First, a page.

For many people videogames act as pure escapism, enabling alternative universes where lifelong dreams and unfulfilled wishes can be experienced and rectified. For most of the time that might mean acting a total badass; saving the world, saving the love interest, killing your enemies, kicking people in the face, earning the adoration of a planet and abusing the ability to stop time on a whim. Lest we forget however, that sometimes, you just need a change of pace; and sometimes, you just need to learn how to draw a piece of fruit.
New Art Academy caters for anybody that wants to learn how to draw and paint to a basic standard. Whether you’re an enthused school student or a 30-something that wishes they hadn’t picked up a twig to use as still-life ‘inspiration’ on the morning of their GCSE art exam, the blank canvas of the 3DS and the pointy accuracy of its accompanying stylus are your tools here. The series of lessons (delivered by bearded instructor Vince, along with his dog) introduce you to fundamental art concepts like outlining, shading, colouring, sketching, cross hatching, colour theory and perspective; showing you the techniques and methods before asking you to follow along on the bottom screen.
It’s probably worth noting before we go any further that Nintendo likely wants you to be playing New Art Academy on its shiny new 3DS XL. The super-sized portable vastly increases screen space available to users, meaning that stylus input has the potential to be much more accurate and generally less fiddly. During our time with the game however, the bog-standard 3DS performed just fine, and although any title that lets you draw directly on-screen has the potential to show off the slight lack of accuracy and input lag that’s inherent in most Nintendo touch-screen devices, New Art Academy never suffers to any great degree.
Back to the basics then, your first task in New Art Academy centres around drawing a luscious red cherry; or in my case, scrawling a round red blob onto the screen and marvelling at my (lack of) brilliance. The task is built up slowly, with each stage representing a steep learning curve for those of us with a general lack of artistic skill. First you’ll need to block out the canvas with a base colour, and from there you can sketch the outline of your subject with the aid of a grid - forcing you to work methodically and logically towards the correct form. Or - in my case at least - work towards a deformed oval, wipe the canvas and start again, forget to block the colour, wipe the canvas and start again, and then end up with a roughly spherical outline that could maybe pass for a fruit.
Amazingly though, by the time I’d finished, the cherry didn’t look half bad at all, and off I toddled into the rest of the lessons with a new-found confidence in my ability to block colours and shade in the details. Pretty quickly I was using four different types of pencil to make details in my sketches pop; I understood the need for neutral-coloured paper in order to better bring out highlights and shadows, and how to interpret perspective correctly and the basics of mixing colours.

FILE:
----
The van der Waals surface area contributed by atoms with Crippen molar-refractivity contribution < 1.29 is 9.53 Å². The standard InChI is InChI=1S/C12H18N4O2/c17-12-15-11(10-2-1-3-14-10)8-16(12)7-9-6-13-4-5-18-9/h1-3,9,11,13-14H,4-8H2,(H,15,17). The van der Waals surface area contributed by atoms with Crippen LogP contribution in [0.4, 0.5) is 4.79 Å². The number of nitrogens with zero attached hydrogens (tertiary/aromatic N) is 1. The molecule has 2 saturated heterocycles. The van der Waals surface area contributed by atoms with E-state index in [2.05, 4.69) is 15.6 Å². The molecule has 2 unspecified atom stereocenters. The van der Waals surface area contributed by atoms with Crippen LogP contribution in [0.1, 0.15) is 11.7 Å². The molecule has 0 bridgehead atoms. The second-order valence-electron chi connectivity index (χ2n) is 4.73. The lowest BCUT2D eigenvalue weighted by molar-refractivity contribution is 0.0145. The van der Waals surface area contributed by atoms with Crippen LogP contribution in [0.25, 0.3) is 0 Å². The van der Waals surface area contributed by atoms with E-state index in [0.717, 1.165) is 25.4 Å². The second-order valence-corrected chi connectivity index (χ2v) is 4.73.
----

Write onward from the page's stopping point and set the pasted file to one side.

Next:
And those are only the basic lessons, with the advanced section dauntingly waiting once you’re done. During those next few days however, the 3DS taught me that not only is it possible for somebody with virtually no artistic leanings to develop a skillset that equates to a degree of proficiency with a pen and paintbrush, but that it’s also a thoroughly pleasurable experience to do so. The lessons are relaxed and superbly helpful on all the core concepts, and it’s a simple task to flip between the object that you’re painting and rough approximation of what your image should look like at any given stage. Bonus mini-lessons are also opened up once you’ve done your main task, which allow you to practice the skills you just learned with minimal assistance.
Indeed New Art Academy plays that tutorial angle as well as you could expect really, and even throws in some tidbits about art history into the bargain. You can export your work to a virtual gallery and mount your creations on the wall if you wish, and you can also save them to your SD card in order to view them directly on the 3DS or export to a PC. Although they suffer somewhat as a result of the low-resolution 3DS screens, the jpeg images that are produced still contain enough detail to make them satisfying to send to friends or to keep hanging around your machine.
As for the 3D, as you might expect, there’s not much to it. The still-life scenes that you’re copying either contain a few sparse layers of depth or else come in video form, and to be honest, I switched to 2D almost immediately. There’s just no benefit to it on a product like this, and although that might be an obvious let-down for those of you wanting to utilise your hardware to the maximum potential, it really doesn’t detract from the experience.
The only other downer that I could really pick out is that general lack of accuracy that comes along with the 3DS stylus and 3DS touch screen, although that’s no fault of the software. Even calibration didn’t help with this to any great degree, but to be honest it’s nowhere near a deal-breaker. You quickly find yourself compensating for the few milimetres innacuracy that the 3DS screen introduces, and it’s no great problem once you’ve gotten used to it.